"The day for fighting with the beasts having been expressly fixed for the torture of those of our Faith, Maturus, Sanctus, Blandina, and Attalus, were led out to the wild beasts, that they might afford the Heathen a public and open spectacle full of inhumanity and cruelty. Then Maturus and Sanctus were again exposed to every sort of torture in the amphitheatre ... and these holy men endured the savage tearing of beasts, and every other form of torment. ... But Blandina, bound aloft to a beam of wood, was offered a prey to the beasts that rushed in. Being so seen suspended as on a cross, and praying fervently, she instilled great zeal and alacrity in the minds of her fellow-sufferers; for in their martyred sister, thus hanging on the cross before them, they seemed in a way to see Christ Himself, which was crucified for us, with their bodily eyes. ... However, when not one of the wild beasts would so much as touch her flesh, she was soon taken down from the beam, and thrust back again into prison."
Further down in the same chapter Eusebius continues, writing of the martyr, St. Alexander, a physician:
"The mob now began to cry out against Alexander. When the Governor cross-questioned him, asking him who he was, he answered, 'I am a Christian.' Upon hearing this, the Governor was provoked and condemned him to the beasts. So the next day Alexander joined the same band for fighting the beast with Attalus — for the Governor, to please the people, condemned Attalus a second time to this punishment."
And a little further on again,
"Last of all, Saint Blandina, although a noble and well-born matron, after encouraging her children to their own martyrdom and sending them forward victoriously to Christ the King, now herself ran the same race of torments, going gladly to rejoin them, and exulting with a great joy in her own death, she was hastening not as though to be cruelly cast forth to the beasts, but as one happily invited to the marriage feast of the bridegroom. So after scourging and mangling by beasts and roasting in a frying-pan, she was finally rolled in a net and exposed to be tossed by bulls. After she had been mangled and thrown about for a long time by these animals, but had no feeling whatever of the tortures so far applied to her, partly because of the hope by which she trusted in God's promises, and partly through the conversations she held between herself and Christ, she was eventually slain by a sword-cut in the throat."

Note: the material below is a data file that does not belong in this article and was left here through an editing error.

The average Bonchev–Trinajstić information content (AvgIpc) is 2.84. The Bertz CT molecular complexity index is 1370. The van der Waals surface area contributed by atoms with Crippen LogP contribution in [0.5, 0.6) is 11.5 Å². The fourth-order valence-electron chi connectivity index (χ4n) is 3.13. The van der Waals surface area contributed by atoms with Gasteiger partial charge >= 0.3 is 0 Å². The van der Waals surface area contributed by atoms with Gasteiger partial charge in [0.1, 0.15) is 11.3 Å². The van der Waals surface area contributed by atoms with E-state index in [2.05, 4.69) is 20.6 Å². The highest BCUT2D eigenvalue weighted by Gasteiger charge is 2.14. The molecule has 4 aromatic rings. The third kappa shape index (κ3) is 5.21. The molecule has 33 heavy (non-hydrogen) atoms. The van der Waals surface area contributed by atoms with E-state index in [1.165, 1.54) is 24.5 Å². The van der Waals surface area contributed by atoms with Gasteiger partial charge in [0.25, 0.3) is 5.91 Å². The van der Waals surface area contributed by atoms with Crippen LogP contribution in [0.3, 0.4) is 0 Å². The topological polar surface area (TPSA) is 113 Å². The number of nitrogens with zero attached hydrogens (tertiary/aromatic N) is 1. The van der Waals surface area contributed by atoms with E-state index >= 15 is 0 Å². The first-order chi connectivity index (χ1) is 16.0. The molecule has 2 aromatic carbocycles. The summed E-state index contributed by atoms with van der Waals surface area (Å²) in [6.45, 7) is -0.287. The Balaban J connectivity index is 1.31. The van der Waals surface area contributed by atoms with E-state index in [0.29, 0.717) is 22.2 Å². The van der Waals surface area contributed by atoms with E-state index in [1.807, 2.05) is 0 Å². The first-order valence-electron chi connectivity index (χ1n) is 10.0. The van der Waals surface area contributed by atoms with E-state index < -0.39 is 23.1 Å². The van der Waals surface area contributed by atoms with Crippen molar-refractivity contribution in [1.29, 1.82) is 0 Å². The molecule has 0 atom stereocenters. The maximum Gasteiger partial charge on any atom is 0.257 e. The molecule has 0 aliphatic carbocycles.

To quote Eusebius once more:
"... some won glory in Palestine by their patient endurance of torments, and others acquired great renown at Tyre in Phoenicia. And who has not marveled above measure at these men, upon beholding the countless scourgings they endured, their fighting with wild beasts, and their endurance against the attacks of leopards, huge bears, savage boars, and bulls roused to madness by fire and steel, and the wondrous fortitude of these noble-hearted martyrs against the assault of each and every beast? ... we were present ourselves, and noted how the divine power of our Savior, Jesus Christ Himself, to whom they were giving noble witness in their tortures, gave a very present help at that time to His martyrs and manifestly showed itself to them.